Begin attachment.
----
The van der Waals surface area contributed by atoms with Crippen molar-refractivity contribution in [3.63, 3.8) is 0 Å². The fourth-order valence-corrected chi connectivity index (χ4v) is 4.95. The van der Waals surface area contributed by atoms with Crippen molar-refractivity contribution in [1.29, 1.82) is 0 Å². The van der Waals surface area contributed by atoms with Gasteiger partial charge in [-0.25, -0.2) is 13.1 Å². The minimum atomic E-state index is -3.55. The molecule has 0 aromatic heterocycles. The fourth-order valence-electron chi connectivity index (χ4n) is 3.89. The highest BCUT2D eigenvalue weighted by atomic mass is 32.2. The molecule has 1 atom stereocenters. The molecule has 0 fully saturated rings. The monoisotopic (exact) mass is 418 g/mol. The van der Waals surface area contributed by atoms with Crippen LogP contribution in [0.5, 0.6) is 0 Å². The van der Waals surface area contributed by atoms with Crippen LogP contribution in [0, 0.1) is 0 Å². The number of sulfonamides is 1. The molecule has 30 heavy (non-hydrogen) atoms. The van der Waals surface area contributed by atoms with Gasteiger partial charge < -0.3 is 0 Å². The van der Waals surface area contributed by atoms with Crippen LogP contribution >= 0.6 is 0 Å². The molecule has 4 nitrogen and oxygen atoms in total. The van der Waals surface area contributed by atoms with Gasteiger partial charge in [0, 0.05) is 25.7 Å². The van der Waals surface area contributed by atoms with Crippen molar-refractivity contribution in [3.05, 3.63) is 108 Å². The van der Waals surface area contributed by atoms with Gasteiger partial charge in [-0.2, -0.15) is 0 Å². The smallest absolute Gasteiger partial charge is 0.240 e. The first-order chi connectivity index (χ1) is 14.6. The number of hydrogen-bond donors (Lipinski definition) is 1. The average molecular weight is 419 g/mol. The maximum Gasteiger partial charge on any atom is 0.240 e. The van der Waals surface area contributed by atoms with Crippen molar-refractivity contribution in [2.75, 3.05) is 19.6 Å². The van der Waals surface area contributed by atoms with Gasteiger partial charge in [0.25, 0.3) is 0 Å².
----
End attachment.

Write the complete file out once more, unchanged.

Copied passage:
The van der Waals surface area contributed by atoms with Crippen molar-refractivity contribution in [3.63, 3.8) is 0 Å². The fourth-order valence-corrected chi connectivity index (χ4v) is 4.95. The van der Waals surface area contributed by atoms with Crippen molar-refractivity contribution in [1.29, 1.82) is 0 Å². The van der Waals surface area contributed by atoms with Gasteiger partial charge in [-0.25, -0.2) is 13.1 Å². The minimum atomic E-state index is -3.55. The molecule has 0 aromatic heterocycles. The fourth-order valence-electron chi connectivity index (χ4n) is 3.89. The highest BCUT2D eigenvalue weighted by atomic mass is 32.2. The molecule has 1 atom stereocenters. The molecule has 0 fully saturated rings. The monoisotopic (exact) mass is 418 g/mol. The van der Waals surface area contributed by atoms with Crippen LogP contribution in [0.5, 0.6) is 0 Å². The van der Waals surface area contributed by atoms with Crippen LogP contribution in [0, 0.1) is 0 Å². The number of sulfonamides is 1. The molecule has 30 heavy (non-hydrogen) atoms. The van der Waals surface area contributed by atoms with Gasteiger partial charge < -0.3 is 0 Å². The van der Waals surface area contributed by atoms with Crippen LogP contribution >= 0.6 is 0 Å². The molecule has 4 nitrogen and oxygen atoms in total. The van der Waals surface area contributed by atoms with Gasteiger partial charge in [0, 0.05) is 25.7 Å². The van der Waals surface area contributed by atoms with Crippen molar-refractivity contribution in [3.05, 3.63) is 108 Å². The van der Waals surface area contributed by atoms with Gasteiger partial charge in [-0.2, -0.15) is 0 Å². The smallest absolute Gasteiger partial charge is 0.240 e. The first-order chi connectivity index (χ1) is 14.6. The number of hydrogen-bond donors (Lipinski definition) is 1. The average molecular weight is 419 g/mol. The maximum Gasteiger partial charge on any atom is 0.240 e. The van der Waals surface area contributed by atoms with Crippen molar-refractivity contribution in [2.75, 3.05) is 19.6 Å². The van der Waals surface area contributed by atoms with Gasteiger partial charge in [0.25, 0.3) is 0 Å².